I'm never totally positive when it's time to stop, and I confess, I always find it hard to let go. Plus I'm a slow painter. I like the easy pace of the contemplative process, the analysis, those adjustments, big and small, and I especially enjoy it when I can get into the bowels of a painting during its later stages. It's like reading a good book. I regret turning that last page, leaving behind a world that's given me so much pleasure.
Here are five images with accompanying descriptions describing some of my thinking at various stages during the making of this painting, and where it's led me. Keep in mind though that lots of time, thinking and painting has gone on between each stage.
1. In this version, a mid-point in the odyssey (check my last blog for the beginning images), the trees in the background are beginning to take shape. But I'm still struggling with how to make them distinct yet not overpower my main focus, the central character in my drama, that foreground tree. Should I make them darker, less distinct? How much detail should I include? They're the chorus, after all. They need to be heard, yet remain background voices. The color of the water and the sky is in flux here too. I've added a cloudy area, but I wonder, should the blue be lighter, darker, more robust?
2. The background trees are darker, closer in value left to right. I've also worked more on the filigree of branches that make up the foreground tree. I love those branches, one of the things that originally attracted me to this scene. I've also spent some more time developing the reflections in the water, and I've put a few more distinct clouds in the sky as well. The marsh grass still seems to be sitting well, so at this stage I've let that area be.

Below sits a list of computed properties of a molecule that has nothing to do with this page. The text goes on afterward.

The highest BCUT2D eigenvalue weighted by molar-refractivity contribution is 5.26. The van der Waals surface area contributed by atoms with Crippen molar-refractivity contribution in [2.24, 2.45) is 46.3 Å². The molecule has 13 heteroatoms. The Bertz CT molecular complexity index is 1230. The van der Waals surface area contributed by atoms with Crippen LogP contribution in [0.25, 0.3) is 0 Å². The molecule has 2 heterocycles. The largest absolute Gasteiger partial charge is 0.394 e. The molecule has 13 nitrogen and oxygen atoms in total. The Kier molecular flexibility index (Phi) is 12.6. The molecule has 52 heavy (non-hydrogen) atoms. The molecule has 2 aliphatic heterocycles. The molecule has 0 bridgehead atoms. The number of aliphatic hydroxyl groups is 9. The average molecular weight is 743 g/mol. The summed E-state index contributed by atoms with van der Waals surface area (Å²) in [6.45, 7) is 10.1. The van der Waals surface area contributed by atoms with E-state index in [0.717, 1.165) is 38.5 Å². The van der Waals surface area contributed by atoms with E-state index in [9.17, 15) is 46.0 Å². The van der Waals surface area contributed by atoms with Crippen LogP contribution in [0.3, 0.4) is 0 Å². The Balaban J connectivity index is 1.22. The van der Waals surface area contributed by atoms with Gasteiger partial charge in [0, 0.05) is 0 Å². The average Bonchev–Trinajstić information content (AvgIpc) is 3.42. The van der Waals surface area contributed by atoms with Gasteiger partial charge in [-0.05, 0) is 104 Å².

5. This is the final version. Lots has happened between stages 4 and 5. For one thing, the foreground center tree has changed quite a bit. I reorganized and edited it, and in the process the tree's basic color morphed from being a predominantly burnt orange to a mellow yellow-green. I wanted to emphasize the tree's structure and energy, to make it lusher, fuller and more dynamic. The background trees were also repainted again, bringing them more into focus and lusher, while the marsh grass was softened into a mellower yellow. I also worked to develop the reflection of the tree in the water more distinctly, adding more color, ripples and transparency to the foliage so it would be more in keeping with the reconfigured tree above.
For me the challenge of this painting has been one of balance: finding that place where both shadow and light can work together, where the competing colors of rich, dark greens, intense bright yellows and clear blues can find comfortable relationships, and where both water and land can reflect each other's reality.
You can see a larger, more detailed image of this completed painting on my website.